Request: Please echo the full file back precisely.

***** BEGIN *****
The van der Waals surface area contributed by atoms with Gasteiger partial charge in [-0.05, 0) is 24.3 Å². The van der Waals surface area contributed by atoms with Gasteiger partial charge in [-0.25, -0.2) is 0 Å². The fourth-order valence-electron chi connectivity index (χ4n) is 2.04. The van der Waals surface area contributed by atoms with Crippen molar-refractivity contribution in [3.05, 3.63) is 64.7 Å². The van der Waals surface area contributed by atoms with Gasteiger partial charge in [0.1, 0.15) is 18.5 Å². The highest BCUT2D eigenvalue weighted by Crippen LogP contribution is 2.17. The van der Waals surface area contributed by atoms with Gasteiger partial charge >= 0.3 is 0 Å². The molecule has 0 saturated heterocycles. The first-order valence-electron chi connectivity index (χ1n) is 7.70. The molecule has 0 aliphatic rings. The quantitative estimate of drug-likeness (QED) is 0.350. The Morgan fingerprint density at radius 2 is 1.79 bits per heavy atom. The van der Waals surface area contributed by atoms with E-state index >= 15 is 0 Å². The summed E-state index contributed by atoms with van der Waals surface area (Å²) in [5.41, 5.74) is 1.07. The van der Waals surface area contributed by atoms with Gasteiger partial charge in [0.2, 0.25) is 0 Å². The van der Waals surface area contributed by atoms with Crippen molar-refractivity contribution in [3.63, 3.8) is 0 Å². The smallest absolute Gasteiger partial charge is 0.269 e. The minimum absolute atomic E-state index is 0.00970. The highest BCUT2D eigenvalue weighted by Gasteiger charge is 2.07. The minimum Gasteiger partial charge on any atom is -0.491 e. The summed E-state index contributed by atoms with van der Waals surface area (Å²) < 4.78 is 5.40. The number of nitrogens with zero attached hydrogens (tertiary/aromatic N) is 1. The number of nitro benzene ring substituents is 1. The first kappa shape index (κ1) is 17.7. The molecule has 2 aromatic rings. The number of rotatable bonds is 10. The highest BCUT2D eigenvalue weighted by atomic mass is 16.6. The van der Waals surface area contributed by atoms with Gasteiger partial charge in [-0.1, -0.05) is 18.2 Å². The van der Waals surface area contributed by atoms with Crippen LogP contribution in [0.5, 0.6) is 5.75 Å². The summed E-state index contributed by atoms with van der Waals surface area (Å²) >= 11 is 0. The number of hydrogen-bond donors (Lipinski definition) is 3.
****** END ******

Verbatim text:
The van der Waals surface area contributed by atoms with Gasteiger partial charge in [-0.05, 0) is 24.3 Å². The van der Waals surface area contributed by atoms with Gasteiger partial charge in [-0.25, -0.2) is 0 Å². The fourth-order valence-electron chi connectivity index (χ4n) is 2.04. The van der Waals surface area contributed by atoms with Crippen molar-refractivity contribution in [3.05, 3.63) is 64.7 Å². The van der Waals surface area contributed by atoms with Gasteiger partial charge in [0.1, 0.15) is 18.5 Å². The highest BCUT2D eigenvalue weighted by Crippen LogP contribution is 2.17. The van der Waals surface area contributed by atoms with Gasteiger partial charge >= 0.3 is 0 Å². The molecule has 0 saturated heterocycles. The first-order valence-electron chi connectivity index (χ1n) is 7.70. The molecule has 0 aliphatic rings. The quantitative estimate of drug-likeness (QED) is 0.350. The Morgan fingerprint density at radius 2 is 1.79 bits per heavy atom. The van der Waals surface area contributed by atoms with E-state index >= 15 is 0 Å². The summed E-state index contributed by atoms with van der Waals surface area (Å²) in [5.41, 5.74) is 1.07. The van der Waals surface area contributed by atoms with Gasteiger partial charge in [0.2, 0.25) is 0 Å². The van der Waals surface area contributed by atoms with Crippen molar-refractivity contribution in [3.63, 3.8) is 0 Å². The smallest absolute Gasteiger partial charge is 0.269 e. The minimum absolute atomic E-state index is 0.00970. The highest BCUT2D eigenvalue weighted by Gasteiger charge is 2.07. The minimum Gasteiger partial charge on any atom is -0.491 e. The summed E-state index contributed by atoms with van der Waals surface area (Å²) < 4.78 is 5.40. The number of nitrogens with zero attached hydrogens (tertiary/aromatic N) is 1. The number of nitro benzene ring substituents is 1. The first kappa shape index (κ1) is 17.7. The molecule has 2 aromatic rings. The number of rotatable bonds is 10. The highest BCUT2D eigenvalue weighted by atomic mass is 16.6. The van der Waals surface area contributed by atoms with Gasteiger partial charge in [-0.1, -0.05) is 18.2 Å². The van der Waals surface area contributed by atoms with Crippen LogP contribution in [0.5, 0.6) is 5.75 Å². The summed E-state index contributed by atoms with van der Waals surface area (Å²) >= 11 is 0. The number of hydrogen-bond donors (Lipinski definition) is 3.